Vincent Oberdorf is a student of International Development Studies at Utrecht University who recently conducted research on land issues in Ghana for his Master’s thesis. Here he writes about some of the things he encountered.
In Ghana, land is under increasing pressure. In some parts of the capital city, Accra, land prices are higher than in Manhattan, and in rural areas, stakeholders ranging from Chinese goldminers to European bio-fuel producers are after a share. However, the country’s land documentation and administration systems are poorly developed, making indigenous landowners vulnerable to double claims on their land and land grabbing. This is why several Ghanaian and foreign enterprises have developed digital property documentation and management systems and services. For my master thesis in International Development Studies, I analyse the perspectives of several potential user groups of these new, digitized services.
Ghana’s Western Region is well-known for its cocoa production, but cacao farmers experience increasing pressure from illegal, small scale mining, or galamsey. The galamsey is dominated by illegal Chinese operations which dispute the boundaries of the cocoa famers’ land in attempts to claim it. When entering Wasa Akropong, one of the regional centers for Ghana’s cocoa industry, we are immediately confronted with the reality of disputed land: as if we have taken a wrong turn, all of a sudden we are surrounded by Chinese signs – restaurants, stores and even casinos. As the land rights of Ghanaian farmers often are not documented well, and as many Chinese miners are engaged in corruption on all levels of Ghanaian government, the galamsey is a serious threat to the farmers’ land and livelihoods. Their operations also expel Ghanaian miners from their livelihoods, disintegrate the environment and pollute the regional water supply.
Chinese establishment in Wasa Akropong
Landmapp, a Dutch profit-for-purpose start-up, sensitizes and educates traditional authorities on the importance of documentation, after which its surveyors establish an ownership-history of the land and conduct a GPS-tracking and mapping of the property with the farmer and his neighbor. The documentation that Landmapp provides can bring great relief from the increasing pressure on their land, both from the gold mining and pressing land- and border disputes. Although the Chinese miners are said to engage with corrupt officials, having the correct property documentation brings protection to the farmers in case of a dispute, enabling them to enforce their land rights. Many farmers are convinced of the value of the documentation to prevent or resolve land disputes, and they are willing to pay up to half a month’s wage for Landmapp’s services, which they see as a guarantee to safeguard the land for future generations in case of inheritance procedures, sharecropping arrangements, or through double land sales.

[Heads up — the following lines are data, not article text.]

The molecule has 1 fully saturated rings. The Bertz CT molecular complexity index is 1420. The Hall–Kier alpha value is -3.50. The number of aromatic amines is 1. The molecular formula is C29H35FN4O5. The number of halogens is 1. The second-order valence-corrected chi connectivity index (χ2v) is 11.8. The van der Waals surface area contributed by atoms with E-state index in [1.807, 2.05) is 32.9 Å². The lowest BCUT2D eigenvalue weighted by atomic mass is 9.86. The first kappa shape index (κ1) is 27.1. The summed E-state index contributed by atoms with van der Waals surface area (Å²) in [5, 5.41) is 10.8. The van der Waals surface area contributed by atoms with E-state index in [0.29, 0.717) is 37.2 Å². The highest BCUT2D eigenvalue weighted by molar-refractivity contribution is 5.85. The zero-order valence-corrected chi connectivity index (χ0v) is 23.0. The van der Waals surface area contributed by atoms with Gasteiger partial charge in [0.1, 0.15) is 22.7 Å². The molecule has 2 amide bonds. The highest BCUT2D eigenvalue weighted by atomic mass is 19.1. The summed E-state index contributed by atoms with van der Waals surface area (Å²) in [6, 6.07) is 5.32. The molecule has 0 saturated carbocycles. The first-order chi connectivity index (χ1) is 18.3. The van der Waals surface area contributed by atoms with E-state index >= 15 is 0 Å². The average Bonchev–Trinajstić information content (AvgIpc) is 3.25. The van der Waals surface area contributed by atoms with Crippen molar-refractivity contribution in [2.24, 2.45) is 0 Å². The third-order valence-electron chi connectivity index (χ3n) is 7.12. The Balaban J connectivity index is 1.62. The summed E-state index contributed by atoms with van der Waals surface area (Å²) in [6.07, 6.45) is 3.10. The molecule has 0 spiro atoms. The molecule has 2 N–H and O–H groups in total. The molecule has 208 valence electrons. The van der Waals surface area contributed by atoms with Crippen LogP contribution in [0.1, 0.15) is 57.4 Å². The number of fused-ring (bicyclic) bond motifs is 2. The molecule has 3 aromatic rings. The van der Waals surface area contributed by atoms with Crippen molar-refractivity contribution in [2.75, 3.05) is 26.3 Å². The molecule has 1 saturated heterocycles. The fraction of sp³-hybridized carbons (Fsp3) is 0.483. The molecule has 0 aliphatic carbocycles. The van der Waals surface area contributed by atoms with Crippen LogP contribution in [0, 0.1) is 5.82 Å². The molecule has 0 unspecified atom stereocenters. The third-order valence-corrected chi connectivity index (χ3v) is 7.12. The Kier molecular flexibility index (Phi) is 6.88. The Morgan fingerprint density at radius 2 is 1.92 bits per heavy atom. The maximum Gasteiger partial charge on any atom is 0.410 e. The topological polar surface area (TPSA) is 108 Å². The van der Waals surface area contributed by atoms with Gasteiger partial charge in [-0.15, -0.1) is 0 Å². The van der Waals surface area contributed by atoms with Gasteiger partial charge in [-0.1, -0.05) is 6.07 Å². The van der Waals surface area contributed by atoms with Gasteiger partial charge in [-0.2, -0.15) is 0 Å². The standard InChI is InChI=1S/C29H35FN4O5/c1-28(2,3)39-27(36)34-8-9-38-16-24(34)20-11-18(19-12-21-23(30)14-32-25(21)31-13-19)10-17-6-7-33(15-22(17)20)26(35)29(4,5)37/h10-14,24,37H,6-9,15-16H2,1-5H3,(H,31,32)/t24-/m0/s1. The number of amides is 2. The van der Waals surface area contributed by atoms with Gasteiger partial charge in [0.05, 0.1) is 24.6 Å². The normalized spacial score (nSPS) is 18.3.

During a visit to the cocoa farm of Mr. Mensa and his family deep in the forest near Biokrom village, the rising pressure on land becomes clear. As I am speaking to Isaac, Mensa’s youngest son, about his plan to leave the farm to become a nurse, the conversation is disturbed by a loud, industrial noise. When I ask what the noise is, Isaac shows me something unexpected: as we move through the dense forest just behind the family’s house, suddenly a gaping crater emerges, housing the biggest mining operation I have seen so far. The deforested plain of sand dunes and pools of dirty washing water and crawling CAT-diggers is a depressing contrast to the vivid green forest surrounding it. I look at Isaac: ‘Galamsey’, is the only word he wants to spend on the scene, nodding at the mining ground. Landmapp officials tell me that the father has endured increasing pressure by the Chinese to sell part of his land, and that he already sold a quarter acre of exhausted land for 2000cedis (US$500) as a bargain, an amount that would take a year to earn if he had farmed the land.
The mining site
Every Ghanaian you encounter will confirm that theirs is an incredibly rich country. The ways in which this wealth is explored, divided and protected, however, will decide the future of the country and the livelihoods of future generations. Landmapp’s property documentation is a sure step in the right direction for cocoa farmers and, potentially, other property owners in Ghana that want to claim their rights to land. The company is currently expanding their services towards peri-urban dwellers in Ghana, who are pushed to the fringes of urban centers by urbanization. The effort of companies like Landmapp, however, have to be sustained and supported by other developments in (inter)national public and private policy. The Ghanaian government recently started arresting and deporting groups of Chinese miners, but at the same time it knows that it cannot afford to offend the Chinese government because of its important economic influence in the country and the region. Facing these complex challenges is of key importance in creating a more sustainable future for Ghana, and for the next generations of the Mensa family.
The Mensa family